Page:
Alternative Trajectories for Successful Cities
David Metz, Centre For Transport Studies, University College London
Car use in successful cities such as London is declining as mode share. The peak of car use has passed. Developing cities may be able to avoid this peak with suitable policies, attaining a sustainable outcome similar to that of developed cities.
Cities struggle to accommodate the car. Those with historic centres initially attempted to reconcile growing car ownership by means of new urban roads, often elevated, traffic schemes to improve flow, and off-street parking provision. More recently, it has been recognised that it is not possible to meet all demand for urban car use and policy has shifted to containing the car and improving facilities for public transport, walking and cycling.
London is an economically dynamic, culturally vibrant city whose population has been growing for over twenty years. Because no significant new road capacity has been added, the number of daily car trips and the total annual car v-km has remained broadly unchanged. But because the population has been growing, the share of all journeys that are made by car has declined, from a peak of 50% in about 1990 to 38% currently, with further decline to around 30% projected as the population continues to grow. Use of public transport has increased correspondingly, with walking plus cycling little changed.
The key to achieving such a substantial modal shift away from the car is the provision of speedy, reliable rail transport in all forms. This is able to attract business people out of their cars for work journeys. For example, the new financial centre at Canary Wharf in London’s former docks now accommodates approaching 100,000 well-paid employees who very largely use new rail routes to get to work. It is harder to get such people out of the comfort of their cars onto buses that are impeded by traffic and cannot offer journeys faster and more reliable than the car.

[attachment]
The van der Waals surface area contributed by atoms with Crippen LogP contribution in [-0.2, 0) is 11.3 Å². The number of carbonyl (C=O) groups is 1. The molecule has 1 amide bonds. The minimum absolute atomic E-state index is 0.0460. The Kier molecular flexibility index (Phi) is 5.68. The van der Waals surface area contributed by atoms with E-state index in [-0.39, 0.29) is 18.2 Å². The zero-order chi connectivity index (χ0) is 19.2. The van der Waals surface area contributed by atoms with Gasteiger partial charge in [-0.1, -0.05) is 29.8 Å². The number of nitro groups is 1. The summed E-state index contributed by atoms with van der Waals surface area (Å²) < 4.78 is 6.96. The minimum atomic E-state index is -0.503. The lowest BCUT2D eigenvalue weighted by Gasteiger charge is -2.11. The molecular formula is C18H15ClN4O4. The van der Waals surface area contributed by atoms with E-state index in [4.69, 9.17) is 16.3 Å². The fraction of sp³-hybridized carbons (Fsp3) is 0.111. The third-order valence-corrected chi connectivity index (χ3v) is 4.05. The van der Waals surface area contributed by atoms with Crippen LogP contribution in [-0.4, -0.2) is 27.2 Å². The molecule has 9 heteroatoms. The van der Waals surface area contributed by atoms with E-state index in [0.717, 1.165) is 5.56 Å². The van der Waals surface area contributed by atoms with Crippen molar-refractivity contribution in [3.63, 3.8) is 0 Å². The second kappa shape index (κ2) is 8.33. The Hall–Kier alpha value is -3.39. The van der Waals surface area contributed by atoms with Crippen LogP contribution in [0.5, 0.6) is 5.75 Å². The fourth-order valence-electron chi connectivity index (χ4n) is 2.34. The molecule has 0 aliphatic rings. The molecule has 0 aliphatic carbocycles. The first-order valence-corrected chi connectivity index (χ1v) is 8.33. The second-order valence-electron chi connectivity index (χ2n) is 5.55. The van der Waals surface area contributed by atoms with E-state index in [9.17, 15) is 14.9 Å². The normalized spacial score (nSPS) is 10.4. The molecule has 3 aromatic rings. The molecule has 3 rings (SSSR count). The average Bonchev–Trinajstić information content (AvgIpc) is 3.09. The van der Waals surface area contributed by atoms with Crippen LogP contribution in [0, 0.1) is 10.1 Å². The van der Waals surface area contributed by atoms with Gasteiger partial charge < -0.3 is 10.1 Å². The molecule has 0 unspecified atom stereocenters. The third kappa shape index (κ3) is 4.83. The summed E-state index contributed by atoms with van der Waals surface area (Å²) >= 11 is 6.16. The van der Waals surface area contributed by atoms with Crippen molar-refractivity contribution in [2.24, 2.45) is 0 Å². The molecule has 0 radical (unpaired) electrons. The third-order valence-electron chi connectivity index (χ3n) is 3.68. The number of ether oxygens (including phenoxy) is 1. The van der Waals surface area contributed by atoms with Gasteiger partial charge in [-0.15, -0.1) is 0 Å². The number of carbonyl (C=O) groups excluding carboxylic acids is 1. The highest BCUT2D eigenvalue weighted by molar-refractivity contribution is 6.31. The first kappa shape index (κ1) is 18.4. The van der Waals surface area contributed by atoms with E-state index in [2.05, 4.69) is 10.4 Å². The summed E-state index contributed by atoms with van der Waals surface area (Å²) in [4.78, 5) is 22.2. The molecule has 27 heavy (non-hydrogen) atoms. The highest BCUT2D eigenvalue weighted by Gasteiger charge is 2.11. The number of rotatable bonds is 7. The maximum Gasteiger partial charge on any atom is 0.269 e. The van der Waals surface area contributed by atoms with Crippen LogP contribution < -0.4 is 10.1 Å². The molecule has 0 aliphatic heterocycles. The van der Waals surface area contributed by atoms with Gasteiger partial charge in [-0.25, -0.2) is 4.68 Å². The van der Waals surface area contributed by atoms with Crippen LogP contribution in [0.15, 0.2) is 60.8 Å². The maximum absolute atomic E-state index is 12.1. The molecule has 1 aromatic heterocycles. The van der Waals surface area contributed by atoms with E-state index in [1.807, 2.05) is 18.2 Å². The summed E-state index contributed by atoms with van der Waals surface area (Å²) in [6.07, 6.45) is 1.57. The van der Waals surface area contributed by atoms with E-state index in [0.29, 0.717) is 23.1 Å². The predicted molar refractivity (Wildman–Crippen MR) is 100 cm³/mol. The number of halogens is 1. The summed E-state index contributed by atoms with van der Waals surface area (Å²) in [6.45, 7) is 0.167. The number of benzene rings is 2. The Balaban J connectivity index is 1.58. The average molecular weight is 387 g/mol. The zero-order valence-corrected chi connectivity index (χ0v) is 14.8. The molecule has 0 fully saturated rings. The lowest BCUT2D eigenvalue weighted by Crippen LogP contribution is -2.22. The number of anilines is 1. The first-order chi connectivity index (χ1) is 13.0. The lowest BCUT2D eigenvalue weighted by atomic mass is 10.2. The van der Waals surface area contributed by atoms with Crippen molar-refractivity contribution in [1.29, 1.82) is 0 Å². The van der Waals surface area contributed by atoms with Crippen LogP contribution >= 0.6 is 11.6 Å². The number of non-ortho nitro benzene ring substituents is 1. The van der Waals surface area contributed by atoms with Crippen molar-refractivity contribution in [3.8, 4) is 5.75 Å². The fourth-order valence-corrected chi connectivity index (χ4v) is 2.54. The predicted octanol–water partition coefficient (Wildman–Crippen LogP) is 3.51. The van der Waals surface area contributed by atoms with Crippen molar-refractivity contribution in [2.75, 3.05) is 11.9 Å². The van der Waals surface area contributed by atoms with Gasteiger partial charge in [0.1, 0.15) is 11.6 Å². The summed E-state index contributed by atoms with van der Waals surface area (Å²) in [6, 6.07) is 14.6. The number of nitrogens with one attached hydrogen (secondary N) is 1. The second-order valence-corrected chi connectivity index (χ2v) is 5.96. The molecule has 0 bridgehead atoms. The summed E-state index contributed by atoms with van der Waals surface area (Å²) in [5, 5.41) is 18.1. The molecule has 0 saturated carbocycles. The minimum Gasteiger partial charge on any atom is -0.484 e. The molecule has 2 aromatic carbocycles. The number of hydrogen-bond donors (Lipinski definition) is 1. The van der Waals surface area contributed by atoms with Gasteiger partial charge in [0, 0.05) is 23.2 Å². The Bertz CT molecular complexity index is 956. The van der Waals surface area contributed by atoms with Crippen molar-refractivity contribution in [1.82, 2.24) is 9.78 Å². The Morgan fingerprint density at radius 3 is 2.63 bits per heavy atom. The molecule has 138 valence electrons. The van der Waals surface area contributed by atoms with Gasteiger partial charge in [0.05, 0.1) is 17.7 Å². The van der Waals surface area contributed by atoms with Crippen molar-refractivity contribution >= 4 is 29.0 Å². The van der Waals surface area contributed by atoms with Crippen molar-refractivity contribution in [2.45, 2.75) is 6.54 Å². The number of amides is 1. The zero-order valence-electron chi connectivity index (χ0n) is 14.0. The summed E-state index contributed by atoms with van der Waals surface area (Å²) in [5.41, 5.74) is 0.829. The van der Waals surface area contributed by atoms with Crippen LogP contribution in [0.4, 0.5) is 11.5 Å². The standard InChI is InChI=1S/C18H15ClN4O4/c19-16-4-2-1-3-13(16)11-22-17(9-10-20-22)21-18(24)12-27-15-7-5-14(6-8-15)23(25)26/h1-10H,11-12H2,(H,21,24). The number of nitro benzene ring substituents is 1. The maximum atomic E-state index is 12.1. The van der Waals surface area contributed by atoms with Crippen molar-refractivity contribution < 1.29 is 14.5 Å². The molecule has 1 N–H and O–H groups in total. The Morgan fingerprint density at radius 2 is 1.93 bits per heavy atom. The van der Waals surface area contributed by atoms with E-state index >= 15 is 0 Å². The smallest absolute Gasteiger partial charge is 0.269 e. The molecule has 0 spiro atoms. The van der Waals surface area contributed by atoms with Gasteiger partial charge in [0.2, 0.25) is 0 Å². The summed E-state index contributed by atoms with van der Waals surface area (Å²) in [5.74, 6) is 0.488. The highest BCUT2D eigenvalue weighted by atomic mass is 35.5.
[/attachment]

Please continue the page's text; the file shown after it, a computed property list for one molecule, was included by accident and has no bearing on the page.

A successful city is characterised by a growing population, since people are attracted to success. Population density increases and the roads cannot cope with the resulting traffic. Investment in rail is needed to meet demand for work-related travel. Without such investment, congestion becomes widespread.
It is generally assumed that car ownership in the developing economies will increase as incomes rise, following a trajectory similar to that of the developed economies. However, globally, populations are both growing and urbanising. Higher density cities become more prevalent, where the car is less useful. There is therefore the possibility of avoiding the interim phase in which, as in London, there is a peak in car use, moving instead directly to a sustainable level of car use in which congestion can be handled adequately by traffic management techniques.
The policy requirements for such a sustainable trajectory include: investment in rail or Bus Rapid Transit – a rail analogue in terms of performance but at lower cost; low cost facilities for walking and cycling; and constraints on car use to avoid congestion that damages the performance of essential urban road freight delivery.
Association for European Transport